Stuart Naifeh, senior counsel at Demos, which led the legal team challenging Ohio's voter-removing practice, cautioned against other states seeing the ruling as green light to engage in similar voter purging efforts. If they do not respond and do not vote over the following four years, they are removed from the rolls. And in a scathing separate dissent, Justice Sotomayor reminded the Court that it was perverting the entire objective of the motor-voter law by construing it as permissive toward voter purges - particularly those which, like Ohio's, disproportionately affects minority voters, which the same law prohibits.
The process is one of two methods state officials use to identify voters who are no longer eligible to vote due to a change of residence.
"The notice in question here warns recipients that unless they take the simple and easy step of mailing back the pre-addressed, postage prepaid card - or take the equally easy step of updating their information online - their names may be removed from the voting rolls if they do not vote during the next four years", he wrote. But not everyone who moves notifies the post office, the state said. More than half the voters in OH fail to cast a ballot over a two-year period, the group said, and those who receive the state's notices simply throw them away. He is joined by his four conservative colleagues.
"Voters have been struck from the rolls in Democratic-leaning neighborhoods at roughly twice the rate as in Republican neighborhoods", the study found. "Neighborhoods that have a high proportion of poor, African-American residents are hit the hardest". Justice Clarence Thomas wrote a concurring opinion alongside the majority's decision.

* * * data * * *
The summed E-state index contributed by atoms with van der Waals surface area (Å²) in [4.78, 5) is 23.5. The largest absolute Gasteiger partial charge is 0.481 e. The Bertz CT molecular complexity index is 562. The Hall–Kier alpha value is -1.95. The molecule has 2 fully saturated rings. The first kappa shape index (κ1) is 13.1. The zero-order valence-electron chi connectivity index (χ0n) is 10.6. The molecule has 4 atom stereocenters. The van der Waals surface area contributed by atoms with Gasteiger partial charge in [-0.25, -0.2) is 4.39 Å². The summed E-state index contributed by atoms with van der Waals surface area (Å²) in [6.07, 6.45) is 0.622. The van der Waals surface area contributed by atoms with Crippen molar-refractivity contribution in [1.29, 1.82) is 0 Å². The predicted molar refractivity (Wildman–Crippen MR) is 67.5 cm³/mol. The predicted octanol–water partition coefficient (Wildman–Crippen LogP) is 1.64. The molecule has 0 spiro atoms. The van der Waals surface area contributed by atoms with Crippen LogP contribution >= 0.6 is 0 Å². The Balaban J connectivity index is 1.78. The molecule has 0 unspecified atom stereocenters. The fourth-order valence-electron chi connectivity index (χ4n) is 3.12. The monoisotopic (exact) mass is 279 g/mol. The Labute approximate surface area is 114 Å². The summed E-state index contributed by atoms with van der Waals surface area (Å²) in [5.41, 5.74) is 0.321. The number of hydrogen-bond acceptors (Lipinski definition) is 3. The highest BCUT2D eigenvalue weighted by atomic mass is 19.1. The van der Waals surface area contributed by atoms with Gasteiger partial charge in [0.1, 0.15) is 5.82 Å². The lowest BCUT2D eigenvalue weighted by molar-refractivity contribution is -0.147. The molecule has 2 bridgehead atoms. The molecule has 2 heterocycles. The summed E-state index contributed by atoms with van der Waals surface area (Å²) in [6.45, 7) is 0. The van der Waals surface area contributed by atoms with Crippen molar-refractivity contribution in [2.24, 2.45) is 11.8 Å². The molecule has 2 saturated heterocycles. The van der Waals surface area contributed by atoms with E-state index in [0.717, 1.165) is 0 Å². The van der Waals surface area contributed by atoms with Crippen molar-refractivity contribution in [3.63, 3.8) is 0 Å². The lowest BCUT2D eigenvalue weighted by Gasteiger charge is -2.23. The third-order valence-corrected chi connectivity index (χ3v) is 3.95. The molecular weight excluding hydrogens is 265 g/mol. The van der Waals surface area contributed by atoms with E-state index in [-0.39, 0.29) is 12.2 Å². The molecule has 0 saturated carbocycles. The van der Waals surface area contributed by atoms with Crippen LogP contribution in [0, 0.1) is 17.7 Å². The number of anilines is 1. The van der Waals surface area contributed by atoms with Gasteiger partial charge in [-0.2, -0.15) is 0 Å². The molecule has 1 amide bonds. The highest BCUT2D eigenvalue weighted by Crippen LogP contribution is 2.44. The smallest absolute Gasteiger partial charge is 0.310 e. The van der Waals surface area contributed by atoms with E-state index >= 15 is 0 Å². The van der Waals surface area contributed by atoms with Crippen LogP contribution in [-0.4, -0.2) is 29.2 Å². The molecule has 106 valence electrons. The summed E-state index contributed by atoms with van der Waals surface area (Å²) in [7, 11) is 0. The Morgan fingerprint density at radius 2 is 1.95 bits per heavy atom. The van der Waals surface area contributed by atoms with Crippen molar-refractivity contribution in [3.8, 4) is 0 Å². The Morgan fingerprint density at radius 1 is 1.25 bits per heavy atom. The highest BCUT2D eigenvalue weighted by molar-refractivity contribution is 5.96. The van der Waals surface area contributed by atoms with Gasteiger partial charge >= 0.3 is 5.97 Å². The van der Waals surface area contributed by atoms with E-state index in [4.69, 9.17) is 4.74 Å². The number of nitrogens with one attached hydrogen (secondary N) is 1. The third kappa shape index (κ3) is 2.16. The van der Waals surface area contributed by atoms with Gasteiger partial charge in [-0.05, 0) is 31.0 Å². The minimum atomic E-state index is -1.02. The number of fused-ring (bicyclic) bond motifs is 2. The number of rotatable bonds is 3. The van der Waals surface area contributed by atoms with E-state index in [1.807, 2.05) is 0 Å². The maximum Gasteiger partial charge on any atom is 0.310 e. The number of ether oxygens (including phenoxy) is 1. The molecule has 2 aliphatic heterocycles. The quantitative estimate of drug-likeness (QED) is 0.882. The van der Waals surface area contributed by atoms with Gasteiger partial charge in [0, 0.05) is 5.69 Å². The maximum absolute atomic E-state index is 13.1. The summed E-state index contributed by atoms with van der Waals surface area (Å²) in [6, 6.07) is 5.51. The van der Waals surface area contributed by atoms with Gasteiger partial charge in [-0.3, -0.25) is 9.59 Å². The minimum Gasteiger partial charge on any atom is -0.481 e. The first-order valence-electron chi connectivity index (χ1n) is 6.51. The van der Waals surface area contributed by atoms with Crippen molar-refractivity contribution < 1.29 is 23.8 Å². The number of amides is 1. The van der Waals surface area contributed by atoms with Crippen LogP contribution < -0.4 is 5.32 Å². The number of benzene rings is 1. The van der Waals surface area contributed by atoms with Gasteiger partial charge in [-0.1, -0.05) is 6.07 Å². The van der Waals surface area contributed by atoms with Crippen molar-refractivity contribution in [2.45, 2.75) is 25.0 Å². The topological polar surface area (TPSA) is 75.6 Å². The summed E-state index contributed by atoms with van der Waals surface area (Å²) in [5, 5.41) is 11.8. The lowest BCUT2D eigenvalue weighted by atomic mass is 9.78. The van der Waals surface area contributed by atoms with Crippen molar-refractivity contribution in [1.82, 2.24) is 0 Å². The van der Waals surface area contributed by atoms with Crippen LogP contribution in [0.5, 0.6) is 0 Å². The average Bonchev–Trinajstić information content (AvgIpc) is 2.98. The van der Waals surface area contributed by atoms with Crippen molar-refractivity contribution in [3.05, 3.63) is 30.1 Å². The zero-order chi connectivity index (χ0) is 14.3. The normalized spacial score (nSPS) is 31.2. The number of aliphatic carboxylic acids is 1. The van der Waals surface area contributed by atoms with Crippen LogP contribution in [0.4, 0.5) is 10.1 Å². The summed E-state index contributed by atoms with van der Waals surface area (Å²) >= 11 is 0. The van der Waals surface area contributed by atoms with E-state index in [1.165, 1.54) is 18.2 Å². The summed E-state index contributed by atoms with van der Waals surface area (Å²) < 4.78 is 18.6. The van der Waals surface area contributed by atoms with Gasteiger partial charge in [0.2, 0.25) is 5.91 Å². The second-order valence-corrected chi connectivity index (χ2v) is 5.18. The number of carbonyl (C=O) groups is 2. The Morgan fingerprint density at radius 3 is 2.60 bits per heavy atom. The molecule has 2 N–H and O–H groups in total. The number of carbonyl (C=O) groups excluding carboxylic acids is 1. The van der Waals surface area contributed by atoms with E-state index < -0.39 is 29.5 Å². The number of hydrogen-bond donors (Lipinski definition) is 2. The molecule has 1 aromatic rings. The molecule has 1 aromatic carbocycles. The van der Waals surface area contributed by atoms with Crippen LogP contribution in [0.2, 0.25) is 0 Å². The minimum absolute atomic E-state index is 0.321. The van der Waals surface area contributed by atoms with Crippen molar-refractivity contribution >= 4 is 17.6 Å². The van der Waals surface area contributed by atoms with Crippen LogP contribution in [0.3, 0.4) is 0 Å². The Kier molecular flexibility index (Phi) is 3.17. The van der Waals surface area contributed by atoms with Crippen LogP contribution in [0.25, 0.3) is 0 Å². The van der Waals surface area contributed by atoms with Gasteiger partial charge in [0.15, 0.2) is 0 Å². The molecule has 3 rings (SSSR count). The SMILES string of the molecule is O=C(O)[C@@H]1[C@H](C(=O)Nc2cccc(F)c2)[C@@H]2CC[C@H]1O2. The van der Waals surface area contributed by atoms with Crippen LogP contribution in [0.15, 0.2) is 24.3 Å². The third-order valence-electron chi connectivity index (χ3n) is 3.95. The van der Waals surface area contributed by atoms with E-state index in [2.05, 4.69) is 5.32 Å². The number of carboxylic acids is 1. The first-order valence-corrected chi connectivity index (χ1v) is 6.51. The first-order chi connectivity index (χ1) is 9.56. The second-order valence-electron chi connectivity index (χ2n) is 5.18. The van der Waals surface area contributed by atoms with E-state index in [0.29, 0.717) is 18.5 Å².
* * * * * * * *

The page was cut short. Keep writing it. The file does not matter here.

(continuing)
Aside from showing the importance of who does and does not get confirmed for the Supreme Court, the decision illustrates the weakness of federal voting-rights laws.
"We are now only 5 months from our next federal election and any rush now to remove a backlog of up to 589,000 voters that he has marked for purging will be extremely disruptive and unfair to OH voters", Clyde wrote.
She argued that the ruling from the conservative justices "entirely ignores the history of voter suppression against which the NVRA was enacted and upholds a program that appears to further the very disenfranchisement of minority and low-income voters that Congress set out to eradicate".
OH has used voters' inactivity to trigger the removal process since 1994, although groups representing voters did not sue the Republican secretary of state, Jon Husted, until 2016. But civil rights groups decried the decision, saying the Supreme Court should make it easier for people to vote rather than allowing states to put up roadblocks. A three-judge panel on that court had ruled 2-1 that Ohio's practice was illegal.